How to germinate seeds successfully – both indoors and outdoors

The experts reveal how to accomplish this first step of the grow-your-own process

propagating seedlings
(Image credit: Andrea Obzerova / EyeEm / Getty Images)

Growing veggies, fruits, and flowers from small, unassuming seeds is a wondrous process, even for the most experienced gardeners. Not to mention, it's budget-friendly – much more so than buying pot-grown plants in garden centers.

The first step is to get your seeds sprouting, a process known as germination. Then, once green shoots have appeared, the seedlings must be nurtured until they're big enough to transplant into their final position (unless you've direct sown them outside). 

Germinating seeds successfully is a bit of an art in itself, but once you've got the know-how and a few basic tips up your sleeve, this first hurdle becomes easy to jump.

growing seedlings

Germination is the first part of growing flowers and crops from seed

(Image credit: DEV IMAGES / Moment / Getty Images)

How to germinate seeds indoors

Until the weather warms up, growing flowers from seed, as well as edible crops, should generally be done indoors. This could be in a frost-free greenhouse if you have one, or on a warm windowsill.

Nancy Awot-Traut, Horticulture Specialist at Burpee, shares her step-by-step tips on how to do it:

  1. Gather the right materials: For most seeds, it's best to use a seed starting tray with shallow cells, such as this one from Burpee. You should also use the optimum soil for sowing seeds: a seed-starting mix or coir (not traditional potting soil or garden soil, as it is too heavy). If using compressed coir pellets, add water first and fluff up the pellets. Ruth Hayes, a gardening expert, adds that seed compost should be fresh each year, and that seed trays, as well as lids and other seed-growing equipment, should either be new or disinfected. Ruth recommends stocking up on vermiculite and perlite, too – minerals that can be mixed with the soil to improve the flow of water and air around seeds and seedlings.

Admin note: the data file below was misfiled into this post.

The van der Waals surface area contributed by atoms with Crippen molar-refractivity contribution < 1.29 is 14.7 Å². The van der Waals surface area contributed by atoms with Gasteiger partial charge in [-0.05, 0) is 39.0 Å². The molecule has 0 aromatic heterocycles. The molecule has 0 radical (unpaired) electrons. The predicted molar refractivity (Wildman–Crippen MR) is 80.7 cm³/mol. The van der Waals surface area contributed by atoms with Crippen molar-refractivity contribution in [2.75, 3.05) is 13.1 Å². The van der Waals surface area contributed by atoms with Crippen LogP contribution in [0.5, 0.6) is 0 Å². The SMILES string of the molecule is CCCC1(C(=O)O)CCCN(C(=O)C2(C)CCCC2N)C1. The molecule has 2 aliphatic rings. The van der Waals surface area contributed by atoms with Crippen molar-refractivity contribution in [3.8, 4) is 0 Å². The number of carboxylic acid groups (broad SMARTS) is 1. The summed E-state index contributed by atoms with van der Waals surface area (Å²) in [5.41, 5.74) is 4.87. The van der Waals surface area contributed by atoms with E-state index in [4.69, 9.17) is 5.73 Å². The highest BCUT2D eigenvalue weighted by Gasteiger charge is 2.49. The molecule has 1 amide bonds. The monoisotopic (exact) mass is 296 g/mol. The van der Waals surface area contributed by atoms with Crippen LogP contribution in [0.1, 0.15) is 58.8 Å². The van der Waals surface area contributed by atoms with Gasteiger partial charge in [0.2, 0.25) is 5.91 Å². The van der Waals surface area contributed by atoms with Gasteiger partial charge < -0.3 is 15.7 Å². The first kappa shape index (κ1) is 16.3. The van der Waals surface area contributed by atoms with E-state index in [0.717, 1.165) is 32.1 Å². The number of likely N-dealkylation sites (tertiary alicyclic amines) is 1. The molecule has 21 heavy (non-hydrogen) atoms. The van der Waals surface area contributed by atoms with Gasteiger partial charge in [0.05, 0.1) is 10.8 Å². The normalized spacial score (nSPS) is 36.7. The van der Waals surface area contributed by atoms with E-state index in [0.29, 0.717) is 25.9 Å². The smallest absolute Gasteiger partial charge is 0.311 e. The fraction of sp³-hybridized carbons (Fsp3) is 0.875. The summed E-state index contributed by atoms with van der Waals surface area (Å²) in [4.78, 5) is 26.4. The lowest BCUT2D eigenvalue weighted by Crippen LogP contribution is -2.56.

2. Sow the seeds: 'Fill the seed-starting cell so the soil is about ¼ inch from the top of the container,' says Nancy. 'Then, plant the seeds according to the packet, and water the cells lightly to settle the soil.'
  3. Provide an optimum growing environment: Place the tray in a bright place and keep the soil moist but not overly wet, Nancy continues. For most seeds, a heat mat is recommended, such as this seed starting heat map from Burpee. To further increase the chances of successful seed starting, cover the tray with a humidity dome, a lid, or a layer of clingfilm.
  4. Continue to care for them as seedlings appear: As soon as the seeds sprout, remove the heat mat, Nancy says. Ruth adds that the lid should be removed too, to encourage good ventilation which prevents fungal diseases. Thin out the seedlings that are growing too close together and, if possible, water the tray from the bottom, so that the compost stays damp and droplets are kept off developing leaves, Ruth adds. Ensure they are still getting plenty of light, as not enough results in weak and leggy seedlings. Use grow lights if necessary: if so, these should be on for 16 hours and off for 8 hours, Nancy advises.